Farm Progress

Drought has long been part of Texas climate and will continue

When drought settles in for several years, farm income suffers, and the shock waves of lost revenue rip across communities, counties, even regions.

Ron Smith 1

December 18, 2014

6 Min Read
<p>DR. TRAVIS MILLER, left, chats with Dr. Craig Nessler, director of Texas A&amp;M AgriLife Research, and Dr. Steve Searcy, head of the Texas A&amp;M University department of biological and agricultural engineering, at a Texas Plant Protection Association&rsquo;s annual conference in Bryan, Texas</p>

No one knows better than Texas farmers and ranchers how damaging drought can be.

Even a drought of short duration — just during one growing season, for instance — can knock a hole in farm income and, in some cases, put the farmstead in jeopardy.

Longer dry spells, such as the one currently going on across much of the Southwest, can wipe out years of profitability and may result in losing a farm or ranch.

Regardless of the advances in technology — more efficient irrigation systems, improved production methods, and varieties that perform better under dry conditions — crops won’t grow without water. When drought settles in for several years, farm income suffers, and the shock waves of lost revenue rip across communities, counties, even regions.

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Prolonged drought, says Travis Miller, interim associate director-state operations for Texas A&M AgriLife Extension Service in College Station, has caused mass migrations as residents of drought-stricken areas looked elsewhere to find better places to make their living.

“The ‘30s Dust Bowl resulted in the migration of 3.5 million people from the Great Plains,” he said during the opening session of the Texas Plant Protection Association’s 26th annual conference. “It centered on Texas and Oklahoma, but impacted farmers north to Kansas and east through Missouri, with a large number moving to California.”

And not all of those displaced persons came off farms and ranches. “Only 43 percent were estimated to be agricultural workers,” he says. “More than a third were white collar workers. Some regions estimated topsoil loss at 75 percent, rendering high quality agricultural lands worthless for crop production.”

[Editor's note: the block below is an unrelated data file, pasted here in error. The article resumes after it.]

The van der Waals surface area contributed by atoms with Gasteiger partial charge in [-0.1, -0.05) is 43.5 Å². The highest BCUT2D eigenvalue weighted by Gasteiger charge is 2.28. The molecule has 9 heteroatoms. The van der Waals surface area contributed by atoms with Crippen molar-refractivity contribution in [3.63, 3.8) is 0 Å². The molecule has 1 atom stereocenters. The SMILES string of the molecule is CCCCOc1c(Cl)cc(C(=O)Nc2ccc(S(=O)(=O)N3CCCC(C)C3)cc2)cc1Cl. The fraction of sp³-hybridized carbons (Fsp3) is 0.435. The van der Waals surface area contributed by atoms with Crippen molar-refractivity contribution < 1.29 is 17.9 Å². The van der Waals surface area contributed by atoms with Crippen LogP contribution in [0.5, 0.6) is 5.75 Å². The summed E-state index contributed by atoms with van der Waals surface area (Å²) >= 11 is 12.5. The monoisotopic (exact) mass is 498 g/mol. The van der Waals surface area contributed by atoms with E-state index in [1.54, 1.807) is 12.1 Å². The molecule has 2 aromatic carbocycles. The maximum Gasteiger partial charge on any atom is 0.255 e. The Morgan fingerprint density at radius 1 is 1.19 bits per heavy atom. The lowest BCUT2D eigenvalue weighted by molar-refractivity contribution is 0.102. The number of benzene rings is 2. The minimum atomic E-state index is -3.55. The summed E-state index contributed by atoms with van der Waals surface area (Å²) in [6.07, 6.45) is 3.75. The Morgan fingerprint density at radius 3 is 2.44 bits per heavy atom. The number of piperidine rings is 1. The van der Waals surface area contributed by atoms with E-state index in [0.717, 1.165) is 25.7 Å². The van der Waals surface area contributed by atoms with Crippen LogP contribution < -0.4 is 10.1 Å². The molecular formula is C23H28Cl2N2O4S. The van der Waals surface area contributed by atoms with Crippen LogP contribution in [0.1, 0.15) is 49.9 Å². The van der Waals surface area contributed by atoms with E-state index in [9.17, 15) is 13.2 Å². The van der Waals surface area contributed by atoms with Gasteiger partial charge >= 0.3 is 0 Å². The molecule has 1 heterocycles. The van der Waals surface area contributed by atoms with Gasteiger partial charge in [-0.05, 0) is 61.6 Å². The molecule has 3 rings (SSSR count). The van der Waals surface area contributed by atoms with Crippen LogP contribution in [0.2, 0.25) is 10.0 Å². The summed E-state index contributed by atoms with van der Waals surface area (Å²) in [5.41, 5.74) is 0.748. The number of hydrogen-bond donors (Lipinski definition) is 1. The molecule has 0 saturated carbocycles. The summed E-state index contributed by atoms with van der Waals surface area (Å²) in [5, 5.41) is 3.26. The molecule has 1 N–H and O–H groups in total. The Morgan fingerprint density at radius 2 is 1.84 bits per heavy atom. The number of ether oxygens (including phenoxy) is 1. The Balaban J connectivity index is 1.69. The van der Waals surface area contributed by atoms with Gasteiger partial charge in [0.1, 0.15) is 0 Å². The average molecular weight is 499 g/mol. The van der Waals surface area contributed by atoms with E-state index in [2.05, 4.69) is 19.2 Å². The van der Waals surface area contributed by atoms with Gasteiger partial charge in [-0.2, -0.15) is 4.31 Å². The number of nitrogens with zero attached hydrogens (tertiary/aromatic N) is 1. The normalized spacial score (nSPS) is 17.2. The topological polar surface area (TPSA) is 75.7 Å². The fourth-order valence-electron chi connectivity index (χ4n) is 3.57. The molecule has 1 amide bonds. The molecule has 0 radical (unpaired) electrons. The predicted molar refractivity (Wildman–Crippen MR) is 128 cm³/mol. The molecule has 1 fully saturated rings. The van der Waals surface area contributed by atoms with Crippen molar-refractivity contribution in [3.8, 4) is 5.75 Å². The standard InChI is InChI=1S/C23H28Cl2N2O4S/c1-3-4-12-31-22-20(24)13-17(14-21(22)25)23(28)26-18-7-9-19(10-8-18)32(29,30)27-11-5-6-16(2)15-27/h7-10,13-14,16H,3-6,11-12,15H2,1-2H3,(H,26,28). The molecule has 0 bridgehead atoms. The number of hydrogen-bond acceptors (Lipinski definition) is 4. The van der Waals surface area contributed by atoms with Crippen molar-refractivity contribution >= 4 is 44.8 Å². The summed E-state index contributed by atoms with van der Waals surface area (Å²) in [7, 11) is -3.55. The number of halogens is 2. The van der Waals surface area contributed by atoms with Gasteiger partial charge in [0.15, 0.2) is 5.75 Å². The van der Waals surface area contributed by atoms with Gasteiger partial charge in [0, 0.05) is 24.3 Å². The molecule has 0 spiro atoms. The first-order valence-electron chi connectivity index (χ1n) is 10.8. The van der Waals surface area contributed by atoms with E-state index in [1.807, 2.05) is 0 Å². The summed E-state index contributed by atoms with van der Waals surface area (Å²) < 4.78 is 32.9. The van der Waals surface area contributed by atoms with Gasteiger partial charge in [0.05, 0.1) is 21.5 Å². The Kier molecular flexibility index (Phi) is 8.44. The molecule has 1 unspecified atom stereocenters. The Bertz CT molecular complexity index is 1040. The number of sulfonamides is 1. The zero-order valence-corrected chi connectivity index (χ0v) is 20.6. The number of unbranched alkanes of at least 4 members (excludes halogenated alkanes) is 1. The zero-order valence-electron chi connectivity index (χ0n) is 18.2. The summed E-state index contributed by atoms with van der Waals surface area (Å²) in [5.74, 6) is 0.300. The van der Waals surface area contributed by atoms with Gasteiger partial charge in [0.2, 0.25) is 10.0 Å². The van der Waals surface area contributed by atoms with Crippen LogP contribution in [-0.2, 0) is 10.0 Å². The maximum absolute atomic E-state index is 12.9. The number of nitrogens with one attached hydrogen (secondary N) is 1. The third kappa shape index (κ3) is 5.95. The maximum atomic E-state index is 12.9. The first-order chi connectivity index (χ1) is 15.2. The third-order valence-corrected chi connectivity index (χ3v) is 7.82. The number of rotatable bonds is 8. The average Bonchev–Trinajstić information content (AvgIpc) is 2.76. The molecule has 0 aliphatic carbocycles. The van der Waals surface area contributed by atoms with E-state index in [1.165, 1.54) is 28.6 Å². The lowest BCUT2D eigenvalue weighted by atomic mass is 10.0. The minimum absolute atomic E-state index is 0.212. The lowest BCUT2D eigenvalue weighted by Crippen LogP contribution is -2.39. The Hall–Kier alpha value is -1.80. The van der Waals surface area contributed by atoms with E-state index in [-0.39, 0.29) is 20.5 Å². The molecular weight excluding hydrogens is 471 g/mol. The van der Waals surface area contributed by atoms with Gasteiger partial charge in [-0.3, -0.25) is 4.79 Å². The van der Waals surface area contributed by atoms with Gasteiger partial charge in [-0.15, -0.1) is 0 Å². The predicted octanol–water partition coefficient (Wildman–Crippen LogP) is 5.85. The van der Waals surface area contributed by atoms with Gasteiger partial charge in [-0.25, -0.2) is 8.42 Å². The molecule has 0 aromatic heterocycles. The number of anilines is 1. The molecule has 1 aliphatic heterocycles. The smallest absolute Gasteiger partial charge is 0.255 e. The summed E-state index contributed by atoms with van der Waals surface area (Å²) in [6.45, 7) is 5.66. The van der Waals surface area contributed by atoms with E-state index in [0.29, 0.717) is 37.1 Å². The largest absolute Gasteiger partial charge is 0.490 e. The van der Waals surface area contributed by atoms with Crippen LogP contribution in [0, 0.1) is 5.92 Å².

Losing that agriculture base also ripped the fabric of rural communities and the towns that supported them.

Impact on farm income

A more recent drought, the one that lingered through most of the 1950s, illustrates the devastating effect weather calamities can have on farm income.

Miller says statistics from a 1958 Texas Board of Water Engineers report show ag losses during the 1950s drought topped $3 billion — equivalent to more than $25 billion in today’s economy.

Another 1958 statistic showed the drought period from 1954 through 1956 was the worst on record at that time. The 1916 through 1918 drought took second place. The 1933 through 1934 drought and the 1950 through 1952 drought were rated sixth and seventh, and 1953 was fifth.

The losses continued in recent years, topped by the 2011 drought and a $7.6 billion loss of farm gate income. Texas farmers lost $4.1 billion in 2006 and $3.6 billion in 2009. Total agriculture loss to drought from 1996 through 2011 was nearly $23 billion.

Miller says those figures, from Extension agriculture economists, include livestock, hay, cotton, corn, sorghum and wheat.

In 2011 alone, the aftermath of the drought included thousands of tons of lost topsoil and more than 4 million acres damaged by wildfire.

Heavy toll on cattle

The most recent drought, Miller says, took a particularly heavy toll on the Texas cattle industry. In 2005, the state cattle herd (cow/calf numbers) totaled 5.35 million head, a figure that remained fairly steady for five years, then dropped to 5.14 million by 2010.

Following the drought that started in the fall of 2010, however, cattle numbers began a steep decline to 4.9 million in 2011, followed by significant drops the next three years to 3.91 million head in 2014.

Rebuilding that herd will take time as ranchers cope with the high cost for replacement heifers and renovating pastures and rangelands ravaged by four years of relentless drought.

“Long term drought damage to the forage base, loss of cows, and changing land trends will change the beef industry,” Miller says.

The shrinking cattle herd has already caused ripple effects through the economy. A large packing plant in Plainview, Texas, closed in 2013, resulting in 2,000 lost jobs. A closure in San Angelo meant 200 jobs lost.